Where analog cameras transfer footage to VCR-based solutions, traditional IP cameras usually store footage on NVRs (network video recorders). The need for an NVR in typical IP camera setups presents some critical downsides in terms of costs, reliability, and complexity.
Here are four reasons to say “no thanks” to your NVR and adopt a camera solution with a modern cloud-managed architecture:
1. High hardware costs
The more components in a system, the more expensive that system is to maintain and update over time. As organizations deploy additional cameras, more video footage is captured, necessitating greater amounts of space to store that footage. Though NVRs may not introduce too many costs for smaller deployments, the one-NVR-per-location model quickly breaks down when organizations have to deploy cameras across many different sites — a common scenario for customers in verticals like retail and hospitality. Storage requirements can also balloon with IP camera systems that don’t automatically delete footage that isn’t useful, like video in which there is no motion.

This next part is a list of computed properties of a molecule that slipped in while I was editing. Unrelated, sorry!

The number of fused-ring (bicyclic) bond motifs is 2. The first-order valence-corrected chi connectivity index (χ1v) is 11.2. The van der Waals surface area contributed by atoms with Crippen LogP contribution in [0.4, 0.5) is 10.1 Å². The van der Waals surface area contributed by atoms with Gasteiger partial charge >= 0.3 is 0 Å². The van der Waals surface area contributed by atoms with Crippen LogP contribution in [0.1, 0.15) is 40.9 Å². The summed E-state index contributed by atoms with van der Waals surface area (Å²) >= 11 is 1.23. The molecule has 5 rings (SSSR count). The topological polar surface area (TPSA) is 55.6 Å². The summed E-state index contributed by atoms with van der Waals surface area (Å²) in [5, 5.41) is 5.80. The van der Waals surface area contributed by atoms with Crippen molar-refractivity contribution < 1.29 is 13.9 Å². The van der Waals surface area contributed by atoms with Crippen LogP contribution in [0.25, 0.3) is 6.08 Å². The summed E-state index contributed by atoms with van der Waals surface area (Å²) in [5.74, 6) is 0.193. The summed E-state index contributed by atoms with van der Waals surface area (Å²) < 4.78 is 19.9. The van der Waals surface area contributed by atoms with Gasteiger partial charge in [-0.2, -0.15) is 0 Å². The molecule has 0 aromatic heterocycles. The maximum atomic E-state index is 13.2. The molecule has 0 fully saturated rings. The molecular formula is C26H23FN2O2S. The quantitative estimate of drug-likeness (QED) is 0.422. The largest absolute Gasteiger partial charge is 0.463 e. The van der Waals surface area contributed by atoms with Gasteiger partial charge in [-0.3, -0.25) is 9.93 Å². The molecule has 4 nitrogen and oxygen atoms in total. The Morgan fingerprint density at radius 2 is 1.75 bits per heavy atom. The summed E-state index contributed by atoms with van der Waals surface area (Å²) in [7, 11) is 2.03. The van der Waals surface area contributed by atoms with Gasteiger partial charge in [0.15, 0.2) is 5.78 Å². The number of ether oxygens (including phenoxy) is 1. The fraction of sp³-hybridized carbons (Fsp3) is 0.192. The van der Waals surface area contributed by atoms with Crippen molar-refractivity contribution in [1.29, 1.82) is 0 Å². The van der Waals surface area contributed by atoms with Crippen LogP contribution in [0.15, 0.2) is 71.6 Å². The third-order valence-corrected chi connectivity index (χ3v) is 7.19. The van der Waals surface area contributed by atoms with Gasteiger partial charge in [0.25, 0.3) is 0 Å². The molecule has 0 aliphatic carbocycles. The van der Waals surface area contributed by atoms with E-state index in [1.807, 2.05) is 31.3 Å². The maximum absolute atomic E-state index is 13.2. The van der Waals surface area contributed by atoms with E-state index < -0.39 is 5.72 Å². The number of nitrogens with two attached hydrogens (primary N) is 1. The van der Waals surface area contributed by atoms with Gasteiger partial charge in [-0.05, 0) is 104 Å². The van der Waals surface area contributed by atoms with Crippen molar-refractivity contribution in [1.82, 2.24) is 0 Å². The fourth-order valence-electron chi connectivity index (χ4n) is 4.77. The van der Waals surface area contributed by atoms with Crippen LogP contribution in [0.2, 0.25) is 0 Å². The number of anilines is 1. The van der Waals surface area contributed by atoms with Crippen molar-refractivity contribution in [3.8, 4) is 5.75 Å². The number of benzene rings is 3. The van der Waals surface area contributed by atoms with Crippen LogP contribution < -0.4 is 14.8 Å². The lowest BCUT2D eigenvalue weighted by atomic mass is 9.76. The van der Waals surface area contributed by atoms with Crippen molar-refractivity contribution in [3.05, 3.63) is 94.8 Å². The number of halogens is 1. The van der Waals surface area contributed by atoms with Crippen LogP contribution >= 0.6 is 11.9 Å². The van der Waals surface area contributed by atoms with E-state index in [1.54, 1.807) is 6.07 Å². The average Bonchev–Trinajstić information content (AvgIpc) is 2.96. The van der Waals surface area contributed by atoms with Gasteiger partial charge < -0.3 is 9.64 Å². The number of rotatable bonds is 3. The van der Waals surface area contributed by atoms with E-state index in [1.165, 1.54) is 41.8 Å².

The need to augment cameras with NVRs doesn’t just add another line item to the BOM; it also makes it more difficult to scale because organizations need to determine in advance how much storage they’ll need per location. The result is often inadequate storage, a less cost-effective deployment, or both.
2. Restrictive remote access to video footage
Organizations with old-school CCTV setups typically don’t think twice about remotely viewing video footage; they’re all too used to the idea of someone having to be physically present in a control room on-site to watch video (after all, the first two letters in “CCTV” stand for “closed-circuit”). But one of the promises of Internet-connected cameras was that video footage would be easier to access from anywhere.
Alas, the requirement for video to be transmitted to and stored on an NVR in typical IP camera deployments limits the possibilities for remote viewing. That’s because accessing videos stored on an NVR from outside the network requires cumbersome and complex VPN configuration. Plus, all computers will need to download a separate, often unintuitive VMS (video management service) — yet another thing to install, configure, and learn how to use. It’s no wonder that most organizations using typical IP camera systems have adjusted their interaction style such that they are only using cameras locally. Unfortunately, this means there’s often a frustratingly long gap between when video is captured and when it’s been retrieved, converted, and ready to view — not an ideal scenario.